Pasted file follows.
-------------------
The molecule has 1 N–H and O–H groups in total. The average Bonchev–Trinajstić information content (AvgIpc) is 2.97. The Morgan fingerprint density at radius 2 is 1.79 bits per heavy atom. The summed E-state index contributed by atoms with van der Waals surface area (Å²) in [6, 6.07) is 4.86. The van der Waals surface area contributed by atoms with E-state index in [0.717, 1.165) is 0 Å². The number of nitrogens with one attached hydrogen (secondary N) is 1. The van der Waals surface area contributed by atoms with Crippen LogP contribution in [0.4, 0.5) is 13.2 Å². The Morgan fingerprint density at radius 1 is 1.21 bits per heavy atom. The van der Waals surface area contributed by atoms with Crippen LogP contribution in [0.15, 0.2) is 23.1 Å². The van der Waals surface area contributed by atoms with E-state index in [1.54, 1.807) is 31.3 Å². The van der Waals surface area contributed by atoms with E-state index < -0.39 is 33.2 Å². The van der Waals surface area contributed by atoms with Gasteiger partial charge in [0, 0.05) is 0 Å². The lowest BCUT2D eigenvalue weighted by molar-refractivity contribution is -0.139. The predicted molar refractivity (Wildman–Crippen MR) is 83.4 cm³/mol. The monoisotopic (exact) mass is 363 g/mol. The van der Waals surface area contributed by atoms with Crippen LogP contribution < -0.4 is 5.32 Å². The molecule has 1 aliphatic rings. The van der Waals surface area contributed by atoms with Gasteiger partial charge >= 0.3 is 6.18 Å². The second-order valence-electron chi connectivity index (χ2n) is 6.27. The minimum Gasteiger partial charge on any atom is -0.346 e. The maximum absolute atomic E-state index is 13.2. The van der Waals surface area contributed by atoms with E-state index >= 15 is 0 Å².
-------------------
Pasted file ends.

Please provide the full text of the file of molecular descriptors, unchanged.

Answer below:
The molecule has 1 N–H and O–H groups in total. The average Bonchev–Trinajstić information content (AvgIpc) is 2.97. The Morgan fingerprint density at radius 2 is 1.79 bits per heavy atom. The summed E-state index contributed by atoms with van der Waals surface area (Å²) in [6, 6.07) is 4.86. The van der Waals surface area contributed by atoms with E-state index in [0.717, 1.165) is 0 Å². The number of nitrogens with one attached hydrogen (secondary N) is 1. The van der Waals surface area contributed by atoms with Crippen LogP contribution in [0.4, 0.5) is 13.2 Å². The Morgan fingerprint density at radius 1 is 1.21 bits per heavy atom. The van der Waals surface area contributed by atoms with Crippen LogP contribution in [0.15, 0.2) is 23.1 Å². The van der Waals surface area contributed by atoms with E-state index in [1.54, 1.807) is 31.3 Å². The van der Waals surface area contributed by atoms with E-state index < -0.39 is 33.2 Å². The van der Waals surface area contributed by atoms with Gasteiger partial charge in [0, 0.05) is 0 Å². The lowest BCUT2D eigenvalue weighted by molar-refractivity contribution is -0.139. The predicted molar refractivity (Wildman–Crippen MR) is 83.4 cm³/mol. The monoisotopic (exact) mass is 363 g/mol. The van der Waals surface area contributed by atoms with Crippen LogP contribution < -0.4 is 5.32 Å². The molecule has 1 aliphatic rings. The van der Waals surface area contributed by atoms with Gasteiger partial charge >= 0.3 is 6.18 Å². The second-order valence-electron chi connectivity index (χ2n) is 6.27. The minimum Gasteiger partial charge on any atom is -0.346 e. The maximum absolute atomic E-state index is 13.2. The van der Waals surface area contributed by atoms with E-state index >= 15 is 0 Å².